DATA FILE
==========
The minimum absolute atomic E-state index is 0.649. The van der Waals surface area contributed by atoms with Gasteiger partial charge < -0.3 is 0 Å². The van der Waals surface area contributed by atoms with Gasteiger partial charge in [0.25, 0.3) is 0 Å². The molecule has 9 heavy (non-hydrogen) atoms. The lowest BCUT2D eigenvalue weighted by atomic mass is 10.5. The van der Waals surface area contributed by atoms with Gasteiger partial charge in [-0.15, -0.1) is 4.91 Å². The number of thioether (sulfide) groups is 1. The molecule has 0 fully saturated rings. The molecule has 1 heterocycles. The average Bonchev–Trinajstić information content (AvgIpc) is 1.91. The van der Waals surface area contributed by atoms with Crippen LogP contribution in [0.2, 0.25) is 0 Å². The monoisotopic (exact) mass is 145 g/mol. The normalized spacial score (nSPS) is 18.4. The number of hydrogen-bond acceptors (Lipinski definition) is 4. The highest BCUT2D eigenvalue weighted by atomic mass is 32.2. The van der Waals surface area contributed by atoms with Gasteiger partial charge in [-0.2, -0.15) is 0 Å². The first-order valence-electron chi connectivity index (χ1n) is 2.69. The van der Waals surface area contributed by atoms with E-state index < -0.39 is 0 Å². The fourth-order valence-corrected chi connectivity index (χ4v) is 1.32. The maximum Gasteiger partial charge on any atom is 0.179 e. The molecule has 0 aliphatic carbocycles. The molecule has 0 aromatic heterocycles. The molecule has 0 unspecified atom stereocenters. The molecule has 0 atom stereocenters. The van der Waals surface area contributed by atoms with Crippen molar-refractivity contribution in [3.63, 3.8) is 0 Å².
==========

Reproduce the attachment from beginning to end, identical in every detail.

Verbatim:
The minimum absolute atomic E-state index is 0.649. The van der Waals surface area contributed by atoms with Gasteiger partial charge < -0.3 is 0 Å². The van der Waals surface area contributed by atoms with Gasteiger partial charge in [0.25, 0.3) is 0 Å². The molecule has 9 heavy (non-hydrogen) atoms. The lowest BCUT2D eigenvalue weighted by atomic mass is 10.5. The van der Waals surface area contributed by atoms with Gasteiger partial charge in [-0.15, -0.1) is 4.91 Å². The number of thioether (sulfide) groups is 1. The molecule has 0 fully saturated rings. The molecule has 1 heterocycles. The average Bonchev–Trinajstić information content (AvgIpc) is 1.91. The van der Waals surface area contributed by atoms with Crippen LogP contribution in [0.2, 0.25) is 0 Å². The monoisotopic (exact) mass is 145 g/mol. The normalized spacial score (nSPS) is 18.4. The number of hydrogen-bond acceptors (Lipinski definition) is 4. The highest BCUT2D eigenvalue weighted by atomic mass is 32.2. The van der Waals surface area contributed by atoms with Gasteiger partial charge in [-0.2, -0.15) is 0 Å². The first-order valence-electron chi connectivity index (χ1n) is 2.69. The van der Waals surface area contributed by atoms with E-state index < -0.39 is 0 Å². The fourth-order valence-corrected chi connectivity index (χ4v) is 1.32. The maximum Gasteiger partial charge on any atom is 0.179 e. The molecule has 0 aliphatic carbocycles. The molecule has 0 aromatic heterocycles. The molecule has 0 unspecified atom stereocenters. The molecule has 0 atom stereocenters. The van der Waals surface area contributed by atoms with Crippen molar-refractivity contribution in [3.63, 3.8) is 0 Å².